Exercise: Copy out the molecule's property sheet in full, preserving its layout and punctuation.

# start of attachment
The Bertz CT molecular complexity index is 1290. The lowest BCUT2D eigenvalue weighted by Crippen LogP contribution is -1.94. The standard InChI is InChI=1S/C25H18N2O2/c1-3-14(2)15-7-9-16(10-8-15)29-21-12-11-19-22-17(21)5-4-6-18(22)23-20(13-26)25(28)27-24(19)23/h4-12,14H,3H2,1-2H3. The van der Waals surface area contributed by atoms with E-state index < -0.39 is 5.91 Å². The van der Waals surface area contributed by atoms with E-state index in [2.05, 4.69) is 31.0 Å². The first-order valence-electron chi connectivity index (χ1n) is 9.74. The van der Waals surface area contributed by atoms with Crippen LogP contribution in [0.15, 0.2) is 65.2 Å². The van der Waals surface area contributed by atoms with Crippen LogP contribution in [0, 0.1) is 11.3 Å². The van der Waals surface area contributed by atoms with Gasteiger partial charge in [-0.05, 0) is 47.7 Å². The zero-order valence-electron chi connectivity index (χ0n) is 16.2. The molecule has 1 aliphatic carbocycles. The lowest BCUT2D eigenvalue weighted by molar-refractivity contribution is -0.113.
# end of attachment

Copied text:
The Bertz CT molecular complexity index is 1290. The lowest BCUT2D eigenvalue weighted by Crippen LogP contribution is -1.94. The standard InChI is InChI=1S/C25H18N2O2/c1-3-14(2)15-7-9-16(10-8-15)29-21-12-11-19-22-17(21)5-4-6-18(22)23-20(13-26)25(28)27-24(19)23/h4-12,14H,3H2,1-2H3. The van der Waals surface area contributed by atoms with E-state index < -0.39 is 5.91 Å². The van der Waals surface area contributed by atoms with E-state index in [2.05, 4.69) is 31.0 Å². The first-order valence-electron chi connectivity index (χ1n) is 9.74. The van der Waals surface area contributed by atoms with Crippen LogP contribution in [0.15, 0.2) is 65.2 Å². The van der Waals surface area contributed by atoms with Crippen LogP contribution in [0, 0.1) is 11.3 Å². The van der Waals surface area contributed by atoms with Gasteiger partial charge in [-0.05, 0) is 47.7 Å². The zero-order valence-electron chi connectivity index (χ0n) is 16.2. The molecule has 1 aliphatic carbocycles. The lowest BCUT2D eigenvalue weighted by molar-refractivity contribution is -0.113.